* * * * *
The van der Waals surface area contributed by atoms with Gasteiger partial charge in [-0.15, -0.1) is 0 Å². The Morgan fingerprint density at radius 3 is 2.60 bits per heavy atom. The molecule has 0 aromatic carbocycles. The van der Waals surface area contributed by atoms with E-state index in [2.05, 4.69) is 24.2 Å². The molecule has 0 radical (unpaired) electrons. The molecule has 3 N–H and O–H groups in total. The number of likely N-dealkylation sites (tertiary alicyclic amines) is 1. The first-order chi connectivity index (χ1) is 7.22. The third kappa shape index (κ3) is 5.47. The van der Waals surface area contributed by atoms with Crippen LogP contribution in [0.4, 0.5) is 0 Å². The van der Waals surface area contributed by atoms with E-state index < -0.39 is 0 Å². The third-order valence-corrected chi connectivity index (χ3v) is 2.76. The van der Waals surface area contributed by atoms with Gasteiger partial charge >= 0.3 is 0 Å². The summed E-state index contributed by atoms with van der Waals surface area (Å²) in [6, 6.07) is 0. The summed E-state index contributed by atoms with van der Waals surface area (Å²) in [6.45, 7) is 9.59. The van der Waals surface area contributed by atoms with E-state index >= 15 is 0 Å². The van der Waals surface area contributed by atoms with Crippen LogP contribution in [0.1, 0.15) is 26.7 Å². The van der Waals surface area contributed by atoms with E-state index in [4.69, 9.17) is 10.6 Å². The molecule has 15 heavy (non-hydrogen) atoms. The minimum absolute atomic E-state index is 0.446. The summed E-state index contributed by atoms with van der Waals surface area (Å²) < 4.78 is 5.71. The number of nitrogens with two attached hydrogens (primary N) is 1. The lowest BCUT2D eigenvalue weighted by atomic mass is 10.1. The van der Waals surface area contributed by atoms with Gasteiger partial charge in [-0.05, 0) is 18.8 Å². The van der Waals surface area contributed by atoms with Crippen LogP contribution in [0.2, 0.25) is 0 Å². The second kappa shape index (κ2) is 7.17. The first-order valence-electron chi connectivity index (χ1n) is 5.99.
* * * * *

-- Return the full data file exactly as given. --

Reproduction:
The van der Waals surface area contributed by atoms with Gasteiger partial charge in [-0.15, -0.1) is 0 Å². The Morgan fingerprint density at radius 3 is 2.60 bits per heavy atom. The molecule has 0 aromatic carbocycles. The van der Waals surface area contributed by atoms with E-state index in [2.05, 4.69) is 24.2 Å². The molecule has 0 radical (unpaired) electrons. The molecule has 3 N–H and O–H groups in total. The number of likely N-dealkylation sites (tertiary alicyclic amines) is 1. The first-order chi connectivity index (χ1) is 7.22. The third kappa shape index (κ3) is 5.47. The van der Waals surface area contributed by atoms with Crippen LogP contribution in [0.4, 0.5) is 0 Å². The van der Waals surface area contributed by atoms with E-state index < -0.39 is 0 Å². The third-order valence-corrected chi connectivity index (χ3v) is 2.76. The van der Waals surface area contributed by atoms with Gasteiger partial charge >= 0.3 is 0 Å². The summed E-state index contributed by atoms with van der Waals surface area (Å²) in [6, 6.07) is 0. The summed E-state index contributed by atoms with van der Waals surface area (Å²) in [6.45, 7) is 9.59. The van der Waals surface area contributed by atoms with E-state index >= 15 is 0 Å². The van der Waals surface area contributed by atoms with Crippen LogP contribution in [0.1, 0.15) is 26.7 Å². The van der Waals surface area contributed by atoms with E-state index in [4.69, 9.17) is 10.6 Å². The molecule has 15 heavy (non-hydrogen) atoms. The minimum absolute atomic E-state index is 0.446. The summed E-state index contributed by atoms with van der Waals surface area (Å²) < 4.78 is 5.71. The number of nitrogens with two attached hydrogens (primary N) is 1. The lowest BCUT2D eigenvalue weighted by atomic mass is 10.1. The van der Waals surface area contributed by atoms with Gasteiger partial charge in [-0.05, 0) is 18.8 Å². The van der Waals surface area contributed by atoms with Crippen LogP contribution in [0.2, 0.25) is 0 Å². The second kappa shape index (κ2) is 7.17. The first-order valence-electron chi connectivity index (χ1n) is 5.99.